Striking looks, lots of cabin room and a spacious boot set it apart from the herd
It’s great to see a car that defies being categorised as a hatchback, saloon, SUV, coupe, crossover or whatever.
Citroen’s C5X (reviewed here some time back) is one. And this week’s review car, the new Peugeot 408 is another. It’s hardly surprising, as they are closely related.
The simplest way I can describe the Peugeot is to say it looks like a low-slung crossover with coupe looks.
It has an eye-catching fastback effect; curvaceous with a swept-back look and a dashing front dominated by a striking grille centring on the brand’s new coat of arms. I thought my test car looked exceptional in Elixir Red.
Peugeot say they never made anything like it before. In a way it is an act of faith that sufficient numbers will be tempted to buy one simply because it is different in many ways, especially its design. Of course, such boldness undoubtedly runs the risk of being spurned too.
And maybe potential buyers might be put off this sizeable coupe-crossover because, in the case of the GT range-leader I drove, it is powered by a little 1.2-litre petrol engine that develops a solid 130bhp. Petrol? Yes petrol. And with an 8spd automatic transmission into the bargain. There are not too many matching such a transmission with so small an engine. (A larger, 1.6-litre petrol powers the plug-in hybrid versions in the wider 408 range.)
On start-up I couldn’t help but smile at the cheeky little burble from the exhaust; the sort you’d expect from a 2-litre sports engine, maybe, but not a 1.2-litre 3cyl little powerplant.
As such engines go, this was mostly sweet and responsive. Its power surprised me. But here’s a thing. While the outside is most definitely different, there is a great sense of familiarity about the cabin, especially the front/dash. Much of it echoed the smaller 308: the dashboard, i-Cockpit set-up. That is by way of a compliment. The seating was excellent and offered real comfort every time I sat in. Maybe I would have liked a little more adjustment.
Rear-seat passengers, in particular, are spoilt with the legroom afforded them thanks to the longer wheelbase.
From a driving perspective I enjoyed the fact that the small steering wheel with its flattened top allowed me to see the high-set gauges relaying core information. This is part of the i-Cockpit combination that involves two 10in screens; the one with all the gauges on show in front of the driver and a central infotainment touchscreen.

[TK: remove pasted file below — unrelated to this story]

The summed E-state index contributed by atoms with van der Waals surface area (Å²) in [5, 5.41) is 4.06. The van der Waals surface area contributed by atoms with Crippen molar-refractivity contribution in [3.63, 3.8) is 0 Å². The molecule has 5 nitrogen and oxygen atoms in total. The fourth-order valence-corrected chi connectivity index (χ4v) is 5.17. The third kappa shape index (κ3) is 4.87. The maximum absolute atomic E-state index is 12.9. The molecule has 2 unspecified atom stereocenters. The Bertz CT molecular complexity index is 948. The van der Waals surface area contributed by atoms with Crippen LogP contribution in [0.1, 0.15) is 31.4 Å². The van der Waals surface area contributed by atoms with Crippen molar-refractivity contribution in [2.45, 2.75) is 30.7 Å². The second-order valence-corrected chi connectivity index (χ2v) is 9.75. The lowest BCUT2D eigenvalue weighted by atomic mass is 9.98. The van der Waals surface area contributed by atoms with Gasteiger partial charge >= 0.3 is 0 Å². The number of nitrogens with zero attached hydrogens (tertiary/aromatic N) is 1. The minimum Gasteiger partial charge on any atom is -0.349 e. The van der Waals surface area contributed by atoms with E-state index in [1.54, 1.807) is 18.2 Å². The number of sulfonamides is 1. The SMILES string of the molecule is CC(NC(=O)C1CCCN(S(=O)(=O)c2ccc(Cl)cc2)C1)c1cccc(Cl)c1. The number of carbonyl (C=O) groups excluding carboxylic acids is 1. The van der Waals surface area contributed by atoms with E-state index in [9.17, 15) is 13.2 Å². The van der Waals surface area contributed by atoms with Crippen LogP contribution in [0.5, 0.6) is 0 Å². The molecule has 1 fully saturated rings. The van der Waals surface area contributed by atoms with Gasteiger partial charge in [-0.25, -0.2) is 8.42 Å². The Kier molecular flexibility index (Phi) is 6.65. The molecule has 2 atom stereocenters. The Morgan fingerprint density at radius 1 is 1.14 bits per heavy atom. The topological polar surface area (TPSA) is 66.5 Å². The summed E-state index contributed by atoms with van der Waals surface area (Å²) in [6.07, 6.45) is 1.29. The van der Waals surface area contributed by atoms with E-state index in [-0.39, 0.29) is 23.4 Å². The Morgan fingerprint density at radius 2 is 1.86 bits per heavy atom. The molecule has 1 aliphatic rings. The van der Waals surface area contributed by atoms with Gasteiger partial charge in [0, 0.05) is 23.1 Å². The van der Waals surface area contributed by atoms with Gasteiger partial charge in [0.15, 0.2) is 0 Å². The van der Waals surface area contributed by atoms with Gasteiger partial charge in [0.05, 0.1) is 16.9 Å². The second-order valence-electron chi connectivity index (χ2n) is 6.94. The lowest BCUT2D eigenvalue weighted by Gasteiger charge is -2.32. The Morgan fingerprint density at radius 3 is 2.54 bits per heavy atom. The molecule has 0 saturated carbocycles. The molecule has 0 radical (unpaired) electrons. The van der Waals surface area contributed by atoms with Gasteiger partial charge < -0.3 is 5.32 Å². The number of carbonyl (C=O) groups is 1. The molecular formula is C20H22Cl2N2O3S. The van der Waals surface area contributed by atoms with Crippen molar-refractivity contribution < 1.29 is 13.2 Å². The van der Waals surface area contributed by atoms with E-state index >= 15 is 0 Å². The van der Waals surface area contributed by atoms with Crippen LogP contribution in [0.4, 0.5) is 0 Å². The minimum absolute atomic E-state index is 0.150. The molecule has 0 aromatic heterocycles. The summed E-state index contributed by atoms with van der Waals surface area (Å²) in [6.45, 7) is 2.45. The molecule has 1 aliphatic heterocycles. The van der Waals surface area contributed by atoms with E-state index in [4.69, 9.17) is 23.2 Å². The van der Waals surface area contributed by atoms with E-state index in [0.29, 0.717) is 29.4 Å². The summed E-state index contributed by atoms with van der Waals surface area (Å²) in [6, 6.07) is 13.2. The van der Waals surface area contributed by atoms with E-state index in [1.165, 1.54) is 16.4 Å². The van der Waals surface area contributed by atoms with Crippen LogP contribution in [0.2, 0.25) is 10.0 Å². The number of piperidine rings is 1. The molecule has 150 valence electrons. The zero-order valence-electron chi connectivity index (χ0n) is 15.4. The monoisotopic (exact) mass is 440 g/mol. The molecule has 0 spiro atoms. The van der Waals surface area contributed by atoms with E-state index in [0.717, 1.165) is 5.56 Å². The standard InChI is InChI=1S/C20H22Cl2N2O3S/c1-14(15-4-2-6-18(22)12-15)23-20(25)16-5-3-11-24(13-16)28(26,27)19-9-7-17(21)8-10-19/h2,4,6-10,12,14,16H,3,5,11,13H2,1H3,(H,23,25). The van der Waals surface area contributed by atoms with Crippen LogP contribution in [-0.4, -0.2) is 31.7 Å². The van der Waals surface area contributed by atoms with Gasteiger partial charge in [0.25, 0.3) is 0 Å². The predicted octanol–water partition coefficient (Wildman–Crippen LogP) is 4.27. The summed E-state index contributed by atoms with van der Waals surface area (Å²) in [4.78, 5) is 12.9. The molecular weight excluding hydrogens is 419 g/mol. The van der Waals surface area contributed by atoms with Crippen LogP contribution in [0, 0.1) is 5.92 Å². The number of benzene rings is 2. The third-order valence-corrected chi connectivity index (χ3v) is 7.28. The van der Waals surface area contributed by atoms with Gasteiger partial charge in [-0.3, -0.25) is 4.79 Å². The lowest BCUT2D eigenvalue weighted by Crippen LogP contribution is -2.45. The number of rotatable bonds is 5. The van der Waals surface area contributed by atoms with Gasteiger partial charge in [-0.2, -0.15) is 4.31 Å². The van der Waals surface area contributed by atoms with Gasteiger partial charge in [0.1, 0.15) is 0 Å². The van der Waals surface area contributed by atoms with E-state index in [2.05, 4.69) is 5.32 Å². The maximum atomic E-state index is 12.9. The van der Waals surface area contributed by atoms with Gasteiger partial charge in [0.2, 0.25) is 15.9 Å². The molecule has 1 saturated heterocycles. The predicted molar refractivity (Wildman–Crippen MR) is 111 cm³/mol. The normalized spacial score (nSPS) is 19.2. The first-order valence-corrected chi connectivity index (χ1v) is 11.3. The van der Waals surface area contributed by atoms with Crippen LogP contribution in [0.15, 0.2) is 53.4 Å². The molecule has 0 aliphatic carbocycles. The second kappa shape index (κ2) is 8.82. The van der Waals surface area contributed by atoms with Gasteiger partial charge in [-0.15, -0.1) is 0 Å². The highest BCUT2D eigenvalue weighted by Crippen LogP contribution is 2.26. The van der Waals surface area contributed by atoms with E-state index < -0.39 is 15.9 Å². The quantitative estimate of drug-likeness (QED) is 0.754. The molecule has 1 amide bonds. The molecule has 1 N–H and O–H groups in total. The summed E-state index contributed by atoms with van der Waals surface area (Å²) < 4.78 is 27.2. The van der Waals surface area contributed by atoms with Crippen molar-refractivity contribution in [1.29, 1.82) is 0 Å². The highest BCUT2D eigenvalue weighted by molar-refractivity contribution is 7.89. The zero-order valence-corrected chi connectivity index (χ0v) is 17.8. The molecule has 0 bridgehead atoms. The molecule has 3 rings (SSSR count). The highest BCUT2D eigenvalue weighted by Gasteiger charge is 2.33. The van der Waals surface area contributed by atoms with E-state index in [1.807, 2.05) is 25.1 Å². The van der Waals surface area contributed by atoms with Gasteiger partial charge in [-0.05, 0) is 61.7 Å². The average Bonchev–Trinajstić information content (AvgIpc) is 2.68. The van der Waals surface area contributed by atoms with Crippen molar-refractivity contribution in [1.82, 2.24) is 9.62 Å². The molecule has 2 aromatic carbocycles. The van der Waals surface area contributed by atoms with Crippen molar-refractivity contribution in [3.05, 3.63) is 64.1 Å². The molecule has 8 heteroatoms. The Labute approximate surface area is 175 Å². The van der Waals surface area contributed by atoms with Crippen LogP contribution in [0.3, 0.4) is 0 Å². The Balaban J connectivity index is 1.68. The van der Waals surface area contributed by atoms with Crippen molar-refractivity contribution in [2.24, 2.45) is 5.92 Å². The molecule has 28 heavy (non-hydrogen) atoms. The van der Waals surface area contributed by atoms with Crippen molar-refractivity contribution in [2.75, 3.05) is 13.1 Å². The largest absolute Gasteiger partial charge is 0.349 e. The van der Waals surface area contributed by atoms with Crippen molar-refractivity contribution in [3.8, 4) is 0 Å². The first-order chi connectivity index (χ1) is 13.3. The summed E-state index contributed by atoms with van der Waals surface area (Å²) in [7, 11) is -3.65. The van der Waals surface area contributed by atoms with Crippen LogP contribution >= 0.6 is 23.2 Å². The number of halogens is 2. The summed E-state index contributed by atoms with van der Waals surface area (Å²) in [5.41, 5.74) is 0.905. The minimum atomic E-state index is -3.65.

The suspension took most types of road and drive demands in its stride. To be truthful you have to ask who pushes a car like this for performance anyway? Maybe the sporty looks suggest performance? If so, maybe the plug-ins I mentioned are more suitable for pace and power, if that’s a priority.
I drove it a lot and there was no doubt the 408 I had wasn’t as much at home in city driving as it was on the open road. I thought the stop-start system was a bit slow to react – either when I braked or looked to get going.
Anything by way of a load appeared small in the 536-litre luggage department – that soars to 1,611 litres if/when you fold the rear seats.
Did you ever get the sense that a car’s headlights were weak, especially if you’re driving in lit-up areas? I have noticed and meant to raise it here a few times.
It was only when I realised how exceptionally powerful the Matrix LED headlamps on the 408 were that I took a note to make sure I mentioned it. They seemed to have serious high beam power but didn’t dazzle oncoming cars.
When you place a long list of other items – such as night vision – alongside those lights that you realise how much safety tech they have on board.
I really should be highlighting (no pun intended) such elements more often.
My driving shone a light (pun intended) on many things in the course of my test drives, notably how quiet it was at motorway speeds, and how nice and easy it was to park.
All of which went to build my perception of the car in a mostly favourable fashion. Just because it is different to look at doesn’t make it a raging success throughout.
It has its flaws and shortcomings: I would have liked that bit more visibility out the rear windscreen, and sometimes it was too easy to push the sliding gear selector into the incorrect mode (parking and reverse were the main culprits).
But my quibbles were mostly of a minor nature overall.
The 408 is not perfect but it has a lot going for it too, not least those stunning looks that set it apart from the herd. I’d have it on my list.
Peugeot 408. From €39,995 for Allure model, €41,995 for Allure Pack; from €44,995 for GT version tested.
GT had 130hp 1.2-litre PureTech 3-cyl petrol engine, 8spd EAT8 automatic gearbox. It’s 4.69m long, 1.4m tall, wheelbase of 2.79m.
Depending on spec level there is adaptive cruise control, extended road sign recognition, night vision system detects pedestrians/animals, long-range blind spot monitoring (75 metres), 360 degree parking assistance, AGR-approved driver and front passenger seats.